While these amendments are somewhat vague, the DHS has also violated far clearer laws. The Privacy Act of 1974 (full law) enumerates many rights of American citizens and permanent residents against the federal government in regards to information collecting, storing, and sharing. Most notably, no federal agency can lawfully collect information about Americans simply for expressing their First Amendment rights. Even for information that is allowed to be collected, say for voluntary surveys, the person in question must be told that their information is being collected. Additionally, that person is allowed to request whatever information the agency has on them, and they are allowed to petition for amendments to the information. The federal agency also must have strict guidelines on how that information is collected and stored, and it must publicly announce information collecting programs. It must also report to the federal government every year on its activities.

The DHS has systematically violated all of these requirements, especially through fusion centers. The Senate report mentioned earlier found many cases in which people were watched simply for expressing First Amendment rights—a clear violation of this law. None of the subjects of surveillance were informed. Even for reporting information directly to the federal government on its activities, they found that the DHS systematically lied or suppressed internal reports on these civil liberty violations. Over one-third of its documents that were to be reported got buried by upper management because they were irrelevant, and 40 of those particular documents were buried for showing infringements on civil liberties.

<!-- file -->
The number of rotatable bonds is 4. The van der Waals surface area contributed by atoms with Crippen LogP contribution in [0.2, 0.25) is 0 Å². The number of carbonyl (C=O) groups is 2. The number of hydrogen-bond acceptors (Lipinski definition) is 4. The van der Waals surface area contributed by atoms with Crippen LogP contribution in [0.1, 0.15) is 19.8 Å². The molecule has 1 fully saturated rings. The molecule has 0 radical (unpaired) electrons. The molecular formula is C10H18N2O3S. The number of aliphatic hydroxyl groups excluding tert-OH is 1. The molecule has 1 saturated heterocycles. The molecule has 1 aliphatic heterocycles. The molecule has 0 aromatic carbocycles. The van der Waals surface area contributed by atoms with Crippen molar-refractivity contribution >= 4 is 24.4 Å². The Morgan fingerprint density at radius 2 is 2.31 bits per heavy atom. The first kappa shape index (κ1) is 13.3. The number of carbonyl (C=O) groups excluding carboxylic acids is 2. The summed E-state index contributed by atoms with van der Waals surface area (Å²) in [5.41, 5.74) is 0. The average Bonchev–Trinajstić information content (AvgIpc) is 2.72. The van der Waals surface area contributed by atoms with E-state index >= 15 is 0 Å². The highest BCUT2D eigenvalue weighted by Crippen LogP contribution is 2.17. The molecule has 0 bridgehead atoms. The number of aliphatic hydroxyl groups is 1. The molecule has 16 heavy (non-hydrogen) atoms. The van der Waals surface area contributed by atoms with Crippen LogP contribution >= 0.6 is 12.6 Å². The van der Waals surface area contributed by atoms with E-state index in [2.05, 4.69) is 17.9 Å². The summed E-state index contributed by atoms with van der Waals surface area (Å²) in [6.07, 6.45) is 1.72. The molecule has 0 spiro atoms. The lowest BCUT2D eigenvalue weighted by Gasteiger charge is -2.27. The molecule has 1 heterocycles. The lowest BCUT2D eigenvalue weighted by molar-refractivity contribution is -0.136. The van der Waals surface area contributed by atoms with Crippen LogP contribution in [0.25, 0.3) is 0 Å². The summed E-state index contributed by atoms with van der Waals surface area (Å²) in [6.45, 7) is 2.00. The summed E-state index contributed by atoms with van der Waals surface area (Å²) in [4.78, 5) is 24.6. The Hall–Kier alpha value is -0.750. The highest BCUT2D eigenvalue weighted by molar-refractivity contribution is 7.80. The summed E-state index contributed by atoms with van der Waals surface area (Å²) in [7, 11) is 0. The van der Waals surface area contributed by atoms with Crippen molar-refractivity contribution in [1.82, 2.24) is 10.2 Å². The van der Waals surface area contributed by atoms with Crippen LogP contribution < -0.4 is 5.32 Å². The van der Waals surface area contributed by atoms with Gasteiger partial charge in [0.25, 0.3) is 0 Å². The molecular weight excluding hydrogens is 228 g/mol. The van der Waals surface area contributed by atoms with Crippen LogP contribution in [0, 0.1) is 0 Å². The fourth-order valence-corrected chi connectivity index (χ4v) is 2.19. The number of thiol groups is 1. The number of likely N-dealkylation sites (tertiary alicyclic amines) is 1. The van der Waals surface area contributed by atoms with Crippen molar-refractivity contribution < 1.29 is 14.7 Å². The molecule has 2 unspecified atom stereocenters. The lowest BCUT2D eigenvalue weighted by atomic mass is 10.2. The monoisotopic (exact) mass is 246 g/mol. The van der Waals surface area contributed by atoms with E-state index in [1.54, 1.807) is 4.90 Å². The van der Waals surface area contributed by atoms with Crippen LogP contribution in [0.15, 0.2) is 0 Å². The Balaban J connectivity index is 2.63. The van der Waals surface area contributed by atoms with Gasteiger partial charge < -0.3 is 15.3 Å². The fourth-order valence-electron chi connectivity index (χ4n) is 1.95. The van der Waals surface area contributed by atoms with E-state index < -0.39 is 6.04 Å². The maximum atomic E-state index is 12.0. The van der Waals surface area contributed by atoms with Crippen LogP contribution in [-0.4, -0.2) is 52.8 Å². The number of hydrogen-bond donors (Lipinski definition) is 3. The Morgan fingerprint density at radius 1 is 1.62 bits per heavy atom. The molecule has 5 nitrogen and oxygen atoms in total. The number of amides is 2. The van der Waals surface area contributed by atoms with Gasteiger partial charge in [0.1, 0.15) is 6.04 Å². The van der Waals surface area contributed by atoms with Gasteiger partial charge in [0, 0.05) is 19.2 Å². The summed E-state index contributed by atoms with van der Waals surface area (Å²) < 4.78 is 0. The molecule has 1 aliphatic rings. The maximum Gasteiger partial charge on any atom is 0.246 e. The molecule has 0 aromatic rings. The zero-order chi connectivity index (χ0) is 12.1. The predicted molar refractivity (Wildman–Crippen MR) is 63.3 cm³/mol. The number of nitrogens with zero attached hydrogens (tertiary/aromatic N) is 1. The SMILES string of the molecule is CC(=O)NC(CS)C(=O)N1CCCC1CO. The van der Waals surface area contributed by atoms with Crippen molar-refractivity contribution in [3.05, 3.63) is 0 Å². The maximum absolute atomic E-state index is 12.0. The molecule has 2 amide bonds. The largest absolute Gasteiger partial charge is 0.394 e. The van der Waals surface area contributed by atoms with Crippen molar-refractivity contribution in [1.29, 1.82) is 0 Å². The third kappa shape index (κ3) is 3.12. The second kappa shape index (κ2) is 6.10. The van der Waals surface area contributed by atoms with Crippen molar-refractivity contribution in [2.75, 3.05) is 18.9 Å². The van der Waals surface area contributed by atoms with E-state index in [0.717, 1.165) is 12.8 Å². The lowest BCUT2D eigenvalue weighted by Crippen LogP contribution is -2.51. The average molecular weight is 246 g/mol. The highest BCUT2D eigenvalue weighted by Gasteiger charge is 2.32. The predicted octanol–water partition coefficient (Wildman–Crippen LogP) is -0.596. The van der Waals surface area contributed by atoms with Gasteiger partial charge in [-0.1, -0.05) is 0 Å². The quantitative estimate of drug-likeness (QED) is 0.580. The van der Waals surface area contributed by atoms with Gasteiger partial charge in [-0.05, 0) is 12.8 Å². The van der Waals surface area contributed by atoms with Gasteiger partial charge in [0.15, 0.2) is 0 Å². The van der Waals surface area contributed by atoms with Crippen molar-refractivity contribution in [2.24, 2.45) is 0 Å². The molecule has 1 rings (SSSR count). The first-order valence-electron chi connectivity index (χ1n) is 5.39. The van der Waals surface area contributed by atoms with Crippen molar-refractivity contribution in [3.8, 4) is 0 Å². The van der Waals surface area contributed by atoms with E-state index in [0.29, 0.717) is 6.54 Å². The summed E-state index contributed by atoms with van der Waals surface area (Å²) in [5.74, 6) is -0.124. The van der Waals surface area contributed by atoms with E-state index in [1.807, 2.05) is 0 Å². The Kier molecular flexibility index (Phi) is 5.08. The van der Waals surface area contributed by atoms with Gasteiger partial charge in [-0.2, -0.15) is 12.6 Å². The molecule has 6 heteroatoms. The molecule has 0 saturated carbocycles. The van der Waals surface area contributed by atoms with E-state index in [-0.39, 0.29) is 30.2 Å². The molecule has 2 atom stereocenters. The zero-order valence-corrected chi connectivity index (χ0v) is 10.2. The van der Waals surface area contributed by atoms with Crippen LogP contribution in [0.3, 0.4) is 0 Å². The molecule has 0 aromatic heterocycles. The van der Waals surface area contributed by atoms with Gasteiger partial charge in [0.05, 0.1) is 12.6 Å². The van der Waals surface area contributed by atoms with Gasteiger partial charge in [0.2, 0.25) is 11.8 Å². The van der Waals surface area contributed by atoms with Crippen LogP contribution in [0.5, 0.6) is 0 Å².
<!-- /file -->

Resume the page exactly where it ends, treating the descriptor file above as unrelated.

These cases and many more are enough to question the justification for and the utility of the DHS, especially for these kinds of overly prying programs. Overall, the DHS is far too large, has too vague of a mission, and receives far too little oversight. This empowers lots of smaller agencies and local police departments across the country to interpret and enforce the DHS’s vague mission as they please. Lots of these interpretations lead to violations of civil liberties—as we have seen—and they receive no correction because of the general lack of oversight.